According to Natallia: New targets for drug design efforts are in great demand and the cytochrome P450 enzymes have emerged as novel targets for the development of tuberculosis therapeutic agents.

The classic approaches to block these enzymes are not straightforward. Finding the alternative redox partner, such as RubB, enables further understanding of their function in different host microenvironments. This knowledge could be exploited to identify new ways to block their function in M. tuberculosis.

Earlier research by the consortium showed that one of the CYPs enabled by RubB can act against SQ109, a promising drug candidate against multidrug-resistant tuberculosis. Another study focused on how Mycobacterium tuberculosis protects itself by intercepting human immune signaling molecules — a hurdle that limits drug discovery.

Source:

Skolkovo Institute of Science and Technology (Skoltech)

Journal reference:

Sushko, T., et al. (2021) A new twist of rubredoxin function in M. tuberculosis. Bioorganic Chemistry. doi.org/10.1016/j.bioorg.2021.104721.

Posted in: Molecular & Structural Biology | Microbiology | Biochemistry

Tags: Aging, Antigen, Artificial Intelligence, Bacteria, Biochemistry, Cytochrome P450, Drug Discovery, Drugs, Evolution, Immune Response, Immune System, Metabolism, Photonics, Protein, Research, Structural Biology, Therapeutics, Tuberculosis

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Team identifies protein that blocks body’s ability to clear bad cholesterol

Team identifies protein that blocks body's ability to clear bad cholesterol

A team of researchers at the University of Alberta has uncovered a long-sought link in the battle to control cholesterol and heart disease.

The protein that interferes with low-density lipoprotein (LDL) receptors that clear ‘bad’ cholesterol from the blood was identified in findings recently published in Nature Communications by Dawei Zhang, associate professor of pediatrics in the Faculty of Medicine & Dentistry. Excess LDL cholesterol can lead to atherosclerosis—a narrowing and hardening of arteries—and ultimately, heart attack.

“We have known for many years that these receptors could be cleaved, but nobody knew which protein was responsible,” said Zhang. “There had been several attempts around the world but nobody else was successful.”

Now that the culprit has been identified, Zhang’s lab is already at work to find a drug to target the protein, allowing the receptors to clear more LDL.

A cholesterol-reducing class of drugs called statins—Lipitor and Crestor are two well-known brand names—has been shown to reduce cardiac events by 20 to 40 percent, but they have side-effects that mean they can’t be given in high enough doses to work for everyone. The new drug would be used in combination with statins to boost their effect, Zhang said.

Zhang’s team stumbled upon the role of the protein—membrane type 1 matrix metalloproteinase—by accident while studying another protein involved in heart function. They then set out to repeat and confirm their findings in mouse, rat and human cells, working in collaboration with researchers in China and other faculty members at the U of A. Their study was funded by the Heart and Stroke Foundation of Canada and the Canadian Institutes of Health Research. Zhang is also a member of the Women and Children’s Health Research Institute.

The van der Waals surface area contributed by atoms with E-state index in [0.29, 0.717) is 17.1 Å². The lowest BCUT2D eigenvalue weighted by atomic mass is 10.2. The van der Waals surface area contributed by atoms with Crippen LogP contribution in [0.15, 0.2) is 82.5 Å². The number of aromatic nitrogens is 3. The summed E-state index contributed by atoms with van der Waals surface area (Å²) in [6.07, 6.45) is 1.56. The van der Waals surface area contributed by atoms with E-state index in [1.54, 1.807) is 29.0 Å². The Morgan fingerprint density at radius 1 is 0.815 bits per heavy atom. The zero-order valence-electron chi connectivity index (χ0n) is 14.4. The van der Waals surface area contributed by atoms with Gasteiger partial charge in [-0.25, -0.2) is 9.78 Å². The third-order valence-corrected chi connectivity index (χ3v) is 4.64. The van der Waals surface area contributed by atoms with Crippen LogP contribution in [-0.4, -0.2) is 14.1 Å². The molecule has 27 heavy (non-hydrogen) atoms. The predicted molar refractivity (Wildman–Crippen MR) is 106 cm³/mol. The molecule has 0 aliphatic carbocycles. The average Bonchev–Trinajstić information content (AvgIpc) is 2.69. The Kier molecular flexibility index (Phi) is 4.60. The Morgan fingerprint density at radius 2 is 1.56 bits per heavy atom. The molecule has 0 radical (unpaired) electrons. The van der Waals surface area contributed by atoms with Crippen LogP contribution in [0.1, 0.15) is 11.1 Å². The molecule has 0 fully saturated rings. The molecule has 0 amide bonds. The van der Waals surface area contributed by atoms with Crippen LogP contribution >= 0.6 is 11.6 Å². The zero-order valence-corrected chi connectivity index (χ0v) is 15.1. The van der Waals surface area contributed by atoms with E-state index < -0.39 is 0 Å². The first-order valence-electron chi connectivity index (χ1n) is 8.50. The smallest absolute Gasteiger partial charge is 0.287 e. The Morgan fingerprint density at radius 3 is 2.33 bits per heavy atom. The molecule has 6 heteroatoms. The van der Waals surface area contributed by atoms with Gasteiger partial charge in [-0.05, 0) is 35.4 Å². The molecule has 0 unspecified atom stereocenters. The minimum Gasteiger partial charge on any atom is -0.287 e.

The protein has other critical physiological functions, Zhang explained, so his lab will work to identify and focus on the specific region within the protein that acts on the LDL receptor. They are also working with a new technique to further target their potential drug so it will work only within the liver, further reducing the likelihood of unwanted side-effects. Their early results are encouraging, Zhang said.

Zhang noted the protein is also critical for cancer tumor invasion, so the team will collaborate with U of A oncology experts to learn more.

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Identification of specific anti-SARS-CoV-2 antibodies with cross-neutralization potency

A team of scientists from the USA and Canada recently characterized the cross-neutralizing potency of anti-severe acute respiratory syndrome coronavirus 2 (SARS-CoV-2) antibodies isolated from coronavirus disease 2019 (COVID-19) patients. The findings reveal that some of the isolated antibodies targeting the spike receptor-binding domain (RBD) and the S2 subunit are capable of cross-neutralizing other members of the human beta-coronavirus family. The study is currently available on the bioRxiv* preprint server.

Study: Isolation and Characterization of Cross-Neutralizing Coronavirus Antibodies from COVID-19+ Subjects. Image Credit: Corona Borealis Studio / Shutterstock

Background

SARS-CoV-2, the causative pathogen of COVID-19, is an enveloped, positive-sense, single-stranded RNA virus of the Coronaviridae family. The viruses belonging to the Coronaviridae family are capable of zoonotic transmission as observed in the current COVID-19 pandemic, as well as in previous outbreaks of SARS-CoV and Middle East respiratory syndrome coronavirus (MERS-CoV).

Given the 54% sequence similarity between different coronavirus strains, many studies have been conducted to investigate the cross-reactive potency of anti-SARS-CoV-2 antibodies. In this context, it has been observed that only a small fraction of antibodies isolated from SARS-CoV-2 infected patients are capable of cross-neutralizing SARS-CoV, MERS-CoV, or other beta (OC43 and HKU1) and alpha (229E and NL63) coronaviruses.